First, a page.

History revels that a particular kind of clay was use for cleaning woollen cloth for nearly seven thousand years. The process of cleansing and thickening cloth is known as “Fulling” and a person engaged in its trade and practice is called a “Fuller”. Hence the term derived was “Fuller’s Earth“.
In prehistoric times whole wool and fleece were smelly and contained many sorts of impurities. To counter this problem the woollen industries used to soak pieces of cloth in some alkaline solution and then agitated it in a trough or vat containing slurry of Fuller’s Earth. Several rinses with clean water were given later to remove the earth, which carried away with it most of the grease, dirt, smell and fecal matter remaining in the raw wool.
Other ancient uses of Fuller’s Earth (Scientifically known as Calcium Montmorillonite) are:-
Fuller’s Earth was used in laundries for removing oil and grease from heavily soiled dungarees, work gear and the like. Fuller’s Earth was very effective for scouring and fulling as it is far less gritty. Indeed Fuller’s Earth is better than soap or solvents for cleaning heavily oil-soiled textiles, such as dirty mats from motor cars. It is now known that it helps to prevent redeposition of soil when present in a complex household laundry detergent.
Fuller’s Earth was mainly used at that time as an antidote to poison due to its superb adsorption properties. Including food poisoning and for the staunching of blood. Other uses included – a remedy for gastric disorders and diarrheas.
ADSORPTION OF ALKALOIDS
Some literatures suggest that Fuller’s Earth adsorbed alkaloids; it was especially effective in precipitating morphine from a solution of its sulphate. Fuller’s Earth was most active with caffeine, quinoline, nicotine, peperidine and adenine.
Fuller’s Earth tones up the skin. Improves the complexion. Smoothes out wrinkles. It has a softening and preservation action upon skin of hands and face. Is tender to all skin types. It is very effective in treating oily skin as a deep pore cleanser to draw out hidden oils and grime.
Twentieth-century beauticians are clearly well aware of a Fuller’s Earth paste’s capacity to draw oil or fatty matter into itself as it dries out.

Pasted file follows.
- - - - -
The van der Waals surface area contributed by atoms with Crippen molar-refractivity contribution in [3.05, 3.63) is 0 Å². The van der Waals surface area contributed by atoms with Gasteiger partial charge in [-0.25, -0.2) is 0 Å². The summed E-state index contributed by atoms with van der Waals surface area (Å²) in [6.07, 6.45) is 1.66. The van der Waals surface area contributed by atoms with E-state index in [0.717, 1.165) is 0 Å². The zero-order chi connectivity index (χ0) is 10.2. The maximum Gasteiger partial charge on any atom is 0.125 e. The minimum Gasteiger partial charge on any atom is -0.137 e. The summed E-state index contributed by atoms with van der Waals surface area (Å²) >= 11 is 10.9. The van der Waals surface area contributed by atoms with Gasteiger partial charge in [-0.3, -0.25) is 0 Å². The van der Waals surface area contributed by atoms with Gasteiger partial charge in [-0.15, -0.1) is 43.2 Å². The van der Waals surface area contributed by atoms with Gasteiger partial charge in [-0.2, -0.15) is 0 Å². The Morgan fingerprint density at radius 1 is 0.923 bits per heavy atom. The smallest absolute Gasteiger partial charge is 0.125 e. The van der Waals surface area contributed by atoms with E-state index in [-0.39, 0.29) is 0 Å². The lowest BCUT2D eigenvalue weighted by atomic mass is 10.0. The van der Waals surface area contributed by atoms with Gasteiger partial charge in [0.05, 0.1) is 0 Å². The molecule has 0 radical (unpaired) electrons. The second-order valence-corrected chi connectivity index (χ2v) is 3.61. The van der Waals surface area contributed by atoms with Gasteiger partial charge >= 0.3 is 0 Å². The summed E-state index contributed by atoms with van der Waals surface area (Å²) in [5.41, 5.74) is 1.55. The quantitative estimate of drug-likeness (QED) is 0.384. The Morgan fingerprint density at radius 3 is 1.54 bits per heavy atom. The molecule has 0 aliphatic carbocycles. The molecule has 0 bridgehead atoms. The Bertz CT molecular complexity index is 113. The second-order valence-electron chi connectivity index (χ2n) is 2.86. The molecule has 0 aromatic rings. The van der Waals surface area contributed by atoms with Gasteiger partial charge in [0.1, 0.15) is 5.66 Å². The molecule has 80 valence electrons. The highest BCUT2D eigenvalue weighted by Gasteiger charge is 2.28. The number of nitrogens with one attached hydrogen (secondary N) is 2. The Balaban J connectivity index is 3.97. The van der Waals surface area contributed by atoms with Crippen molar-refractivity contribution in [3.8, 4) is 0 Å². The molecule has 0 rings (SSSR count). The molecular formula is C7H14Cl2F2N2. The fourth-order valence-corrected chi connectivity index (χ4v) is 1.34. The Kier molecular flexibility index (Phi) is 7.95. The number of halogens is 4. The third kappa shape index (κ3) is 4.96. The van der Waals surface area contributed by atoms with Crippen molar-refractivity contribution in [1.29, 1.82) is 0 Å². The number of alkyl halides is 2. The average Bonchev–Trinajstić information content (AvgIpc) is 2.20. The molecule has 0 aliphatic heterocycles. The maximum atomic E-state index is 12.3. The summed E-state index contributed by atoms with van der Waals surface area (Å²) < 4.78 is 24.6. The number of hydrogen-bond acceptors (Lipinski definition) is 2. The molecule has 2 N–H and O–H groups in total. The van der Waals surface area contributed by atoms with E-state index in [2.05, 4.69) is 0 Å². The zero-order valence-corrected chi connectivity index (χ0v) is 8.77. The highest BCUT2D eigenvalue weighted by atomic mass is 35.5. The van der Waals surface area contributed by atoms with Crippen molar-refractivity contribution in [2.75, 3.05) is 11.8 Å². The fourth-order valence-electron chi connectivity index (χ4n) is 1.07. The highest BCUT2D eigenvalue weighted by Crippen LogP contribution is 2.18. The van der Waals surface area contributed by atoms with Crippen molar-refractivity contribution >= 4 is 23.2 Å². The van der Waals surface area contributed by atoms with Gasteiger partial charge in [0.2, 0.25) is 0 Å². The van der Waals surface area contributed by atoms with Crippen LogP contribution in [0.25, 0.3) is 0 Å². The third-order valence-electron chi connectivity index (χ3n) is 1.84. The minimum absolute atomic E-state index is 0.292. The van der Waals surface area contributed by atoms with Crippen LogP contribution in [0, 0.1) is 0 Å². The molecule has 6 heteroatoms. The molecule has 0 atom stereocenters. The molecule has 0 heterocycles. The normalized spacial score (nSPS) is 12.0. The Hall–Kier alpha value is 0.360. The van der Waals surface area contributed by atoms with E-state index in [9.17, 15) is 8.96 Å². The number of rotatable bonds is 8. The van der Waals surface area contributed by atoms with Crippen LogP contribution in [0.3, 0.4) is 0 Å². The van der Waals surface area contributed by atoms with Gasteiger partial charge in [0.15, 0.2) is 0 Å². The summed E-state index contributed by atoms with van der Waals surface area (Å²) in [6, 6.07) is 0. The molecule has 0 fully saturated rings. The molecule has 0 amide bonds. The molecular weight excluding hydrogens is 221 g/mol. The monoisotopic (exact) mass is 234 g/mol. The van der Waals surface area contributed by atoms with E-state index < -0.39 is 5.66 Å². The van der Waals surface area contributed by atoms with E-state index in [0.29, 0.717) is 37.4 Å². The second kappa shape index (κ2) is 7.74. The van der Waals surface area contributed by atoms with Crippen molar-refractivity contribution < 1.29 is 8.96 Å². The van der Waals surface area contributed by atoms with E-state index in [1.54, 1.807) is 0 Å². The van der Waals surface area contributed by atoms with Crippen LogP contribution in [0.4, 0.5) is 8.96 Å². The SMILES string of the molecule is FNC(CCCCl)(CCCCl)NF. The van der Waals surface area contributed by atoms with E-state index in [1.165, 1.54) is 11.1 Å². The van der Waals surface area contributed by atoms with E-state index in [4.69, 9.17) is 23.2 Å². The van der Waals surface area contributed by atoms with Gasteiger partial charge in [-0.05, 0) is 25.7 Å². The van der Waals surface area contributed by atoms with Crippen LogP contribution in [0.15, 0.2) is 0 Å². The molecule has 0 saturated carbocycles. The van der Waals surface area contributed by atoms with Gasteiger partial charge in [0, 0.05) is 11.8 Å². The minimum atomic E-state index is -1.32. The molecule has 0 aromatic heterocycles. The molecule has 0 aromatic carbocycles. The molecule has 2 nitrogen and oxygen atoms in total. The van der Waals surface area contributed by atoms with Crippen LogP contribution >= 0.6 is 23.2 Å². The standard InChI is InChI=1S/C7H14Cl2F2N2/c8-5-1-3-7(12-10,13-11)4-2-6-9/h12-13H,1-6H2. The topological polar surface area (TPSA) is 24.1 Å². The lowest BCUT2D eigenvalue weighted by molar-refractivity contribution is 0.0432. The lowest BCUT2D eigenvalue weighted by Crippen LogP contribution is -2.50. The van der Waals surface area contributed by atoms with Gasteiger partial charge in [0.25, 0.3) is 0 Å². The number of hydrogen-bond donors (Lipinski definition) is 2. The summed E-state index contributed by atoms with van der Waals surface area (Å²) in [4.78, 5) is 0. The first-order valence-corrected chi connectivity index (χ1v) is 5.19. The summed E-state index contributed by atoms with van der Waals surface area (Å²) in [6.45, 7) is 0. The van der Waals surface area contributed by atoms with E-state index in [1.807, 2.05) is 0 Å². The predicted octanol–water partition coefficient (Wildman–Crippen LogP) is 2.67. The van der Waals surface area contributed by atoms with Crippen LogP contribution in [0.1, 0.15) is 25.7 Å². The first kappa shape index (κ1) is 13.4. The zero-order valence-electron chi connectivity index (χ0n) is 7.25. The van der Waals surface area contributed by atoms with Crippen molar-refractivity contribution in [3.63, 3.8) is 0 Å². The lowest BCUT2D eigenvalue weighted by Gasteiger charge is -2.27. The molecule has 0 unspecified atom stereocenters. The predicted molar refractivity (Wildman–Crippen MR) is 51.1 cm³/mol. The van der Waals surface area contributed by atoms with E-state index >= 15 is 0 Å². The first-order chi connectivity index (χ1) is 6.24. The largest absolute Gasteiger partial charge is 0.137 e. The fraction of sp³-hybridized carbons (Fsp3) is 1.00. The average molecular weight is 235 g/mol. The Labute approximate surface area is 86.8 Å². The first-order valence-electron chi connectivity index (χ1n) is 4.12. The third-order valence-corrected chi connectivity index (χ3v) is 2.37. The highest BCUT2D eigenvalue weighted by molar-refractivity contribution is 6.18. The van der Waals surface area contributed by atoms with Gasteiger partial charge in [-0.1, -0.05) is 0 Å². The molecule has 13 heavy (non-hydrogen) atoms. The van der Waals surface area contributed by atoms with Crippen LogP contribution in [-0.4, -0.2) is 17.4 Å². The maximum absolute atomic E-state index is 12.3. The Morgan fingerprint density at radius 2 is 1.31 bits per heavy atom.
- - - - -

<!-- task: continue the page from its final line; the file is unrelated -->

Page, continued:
In earlier times and mainly during World War 2 sore and inflamed feet were soothed in a dispersion of Fuller’s Earth in water.
Research during the war times established that Lewisite poison gas blisters healed rapidly when bandages containing Fuller’s earth powder were applied.
To remove stains or spots of DNOC (dinitroorthocresol), the agricultural spraying poison, Fuller’s Earth should be applied as a paste, allowed to dry and then brushed off, according to official advice.
Another way in which Fuller’s Earth is applied to the skin is a hot plaster for drawing pus and reducing inflammation.
Fuller’s Earth was used as a styptic; used in preventing dermatitis in dye houses by dusting onto the face after being given a base coating of cream.
Fuller’s Earth in veterinary practice is usually applied as a poultice in the cure of sore places on horses.
Fuller’s Earth has also been used in tooth paste and laxatives.
Application of Fuller’s Earth pastes need not, of course, be confined to the face and neck, though in the modern world Fuller’s Earth is also in vogue for washing hair. If you have oily hair it works like a miracle.
Other applications include treatment of bedsores and rheumatic joints.
Recently the pastes have been applied also to the whole body of models by artists and photographers who wish to see their female nude in a new way.
Fuller’s Earth must of course have served from very early times in household cleaning. Many books of household management have countless recipes of Fuller’s Earth.
A simple method to clean oil, grease spillage or kitchen stains from walls, wall-paper or floors is to spray it with dry Fuller’s Earth powder and leave for a while and wipe with a cloth. You can repeat the procedure if the stain persists. This is a very safe method as it will not affect the paint or colour of your wall paper.
For very stubborn stains you can spread Fuller’s Earth paste with water over the stain and leave it for 24 hrs, dust it later and wipe with a wet cloth.
Fuller’s Earth powder is also effective as a cleaner of porcelain, bone china and other crockery. A Fuller’s Earth paste also effectively cleans window and glass panes.
Fuller’s Earth paste can also be used to clean delicate fabrics with stubborn stains like that of blood.
There are some accounts of Fuller’s Earth power also being used in the manufacture of soaps used for cleaning clothes in saline water.
HOUSE PETS AND FURRY ANIMALS
House pets and furry animals can also be cleaned using Fuller’s Earth powder as it is a safe, non-toxic and naturally occurring mineral.
Fuller’s Earth is also widely used all over the world as cat litter, due to its high absorption capacity, deodorization properties, non-toxicity and natural earth colour which makes the animals feel at home while defecating.
SUMMARY OF CONVENTIONAL USES
- Since over a century and till date the major use of Fuller’s Earth is for decolorizing animal, vegetable and petroleum oils, fats, greases, waxes and solvents.
- There are even accounts of Fuller’s Earth being used to decolorize beer.
- Granular Fuller’s Earth is used to improve UV spectrometer readings and PNC values of petroleum base oil distillates.
- Cat litter.
- Cosmetic creams and face packs.
- Agricultural pesticide carriers.
- Manufacture of various catalysts used in the petroleum and chemical industries.